Heart disease dates back 4,000 years (March 16-17)

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By Dr. Victor Dumaguing

To Your Health

Friday, March 15, 2013

SAN Francisco: This startling and interesting finding awed as well as surprised the international audience composed of cardiologists, internists, nurses and researchers attending the annual convention of the American College of Cardiology held at the Moscone Center on March 8-11, 2013 in California.

The Horus Study is the first systematic search for evidence of atherosclerosis among ancient people. An international collaboration of researchers performed whole body computed tomography CT scans of 137 mummies in Egypt, North America and Peru spanning a period of nearly 4000 years. They found signs of atherosclerosis in 35 percent of the mummies and across all populations in the study. Specifically, the Horus team found evidence of atherosclerosis in all groups, including 39 percent of the 77 Egyptian mummies studied, 26 percent of the peruvians, 40 percent of the 5 Hisatsinom examined 60 percent of the five Unangan.

Dr. Randall Thompson, one of the authors of the research study says that, while it is hard to compare these numbers directly with the current data on atherosclerosis, it is evident that even then, atherosclerosis was already common in ancient people.


Based on age estimates from scientific examination, the average age of the mummies in the study at their time of death was 36 yard, although those with atherosclerosis had a significantly higher average age of 43. According to experts and anthropologists, the average life span in ancient times is just 40; lending evidence to the hypothesis that atherosclerosis might be an inherent part of aging for some people.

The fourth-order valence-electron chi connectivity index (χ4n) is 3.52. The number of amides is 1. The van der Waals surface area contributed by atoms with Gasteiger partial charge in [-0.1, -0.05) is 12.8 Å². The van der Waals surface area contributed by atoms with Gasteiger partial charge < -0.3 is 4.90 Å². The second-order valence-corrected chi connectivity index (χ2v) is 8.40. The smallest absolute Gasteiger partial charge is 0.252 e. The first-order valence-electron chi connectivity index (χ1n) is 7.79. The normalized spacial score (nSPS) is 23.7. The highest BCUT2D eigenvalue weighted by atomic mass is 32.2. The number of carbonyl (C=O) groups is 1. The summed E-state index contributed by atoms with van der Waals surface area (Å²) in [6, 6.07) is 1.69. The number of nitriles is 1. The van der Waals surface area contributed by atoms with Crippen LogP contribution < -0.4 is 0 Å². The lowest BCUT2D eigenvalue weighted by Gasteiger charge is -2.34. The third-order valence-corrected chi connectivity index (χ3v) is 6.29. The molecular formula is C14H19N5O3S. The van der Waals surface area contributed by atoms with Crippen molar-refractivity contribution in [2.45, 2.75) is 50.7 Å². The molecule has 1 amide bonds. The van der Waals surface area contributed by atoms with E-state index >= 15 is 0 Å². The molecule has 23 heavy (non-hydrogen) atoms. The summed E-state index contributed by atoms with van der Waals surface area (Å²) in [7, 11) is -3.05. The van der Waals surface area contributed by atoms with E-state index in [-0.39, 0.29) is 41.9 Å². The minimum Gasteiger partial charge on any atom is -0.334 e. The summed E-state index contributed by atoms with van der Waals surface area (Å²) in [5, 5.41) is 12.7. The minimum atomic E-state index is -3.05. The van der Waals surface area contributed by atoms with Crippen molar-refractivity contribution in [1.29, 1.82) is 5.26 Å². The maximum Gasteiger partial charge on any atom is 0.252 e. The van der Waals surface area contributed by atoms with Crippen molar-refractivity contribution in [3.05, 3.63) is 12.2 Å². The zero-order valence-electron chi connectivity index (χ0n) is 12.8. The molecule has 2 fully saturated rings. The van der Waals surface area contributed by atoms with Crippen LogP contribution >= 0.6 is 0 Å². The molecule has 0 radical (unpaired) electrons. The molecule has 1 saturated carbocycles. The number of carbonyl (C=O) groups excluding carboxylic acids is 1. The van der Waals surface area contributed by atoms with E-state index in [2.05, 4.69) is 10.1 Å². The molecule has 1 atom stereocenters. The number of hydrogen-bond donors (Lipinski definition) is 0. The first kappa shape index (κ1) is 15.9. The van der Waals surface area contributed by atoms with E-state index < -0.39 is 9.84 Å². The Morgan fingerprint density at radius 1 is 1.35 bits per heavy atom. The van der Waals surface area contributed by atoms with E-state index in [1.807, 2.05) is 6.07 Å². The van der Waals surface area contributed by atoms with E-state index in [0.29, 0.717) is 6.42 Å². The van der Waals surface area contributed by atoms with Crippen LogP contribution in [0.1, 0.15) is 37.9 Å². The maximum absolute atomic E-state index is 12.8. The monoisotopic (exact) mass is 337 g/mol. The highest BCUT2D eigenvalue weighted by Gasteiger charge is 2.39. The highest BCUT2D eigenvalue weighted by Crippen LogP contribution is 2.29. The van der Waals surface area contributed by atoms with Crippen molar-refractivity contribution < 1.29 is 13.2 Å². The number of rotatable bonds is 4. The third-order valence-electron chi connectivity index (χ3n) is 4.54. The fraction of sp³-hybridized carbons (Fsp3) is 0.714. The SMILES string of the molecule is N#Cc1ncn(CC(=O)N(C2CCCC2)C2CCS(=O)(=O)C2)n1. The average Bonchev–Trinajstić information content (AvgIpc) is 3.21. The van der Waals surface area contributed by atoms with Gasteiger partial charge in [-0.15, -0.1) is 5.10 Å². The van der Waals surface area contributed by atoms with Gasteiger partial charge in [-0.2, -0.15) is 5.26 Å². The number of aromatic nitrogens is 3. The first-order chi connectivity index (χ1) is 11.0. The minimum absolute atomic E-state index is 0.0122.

While the thinking now says that atherosclerosis( deposition of fatty streaks on the walls of blood vessels especially arteries leading to their hardening and eventual obstruction) is considered a product of modern lifestyle, it is a condition that has spanned thousands of years, including a wide variety of geographic locations, genetic backgrounds and lifestyles. Dr. Thompson adds, "the implication is that this disease that we associate with modern lifestyle - fatty foods, sedentary lifestyle, vices and the like - is actually related to aging. Or perhaps, we don’t still fully understand the risk factors as well as we think we do."

Published in the Sun.Star Baguio newspaper on March 16, 2013.


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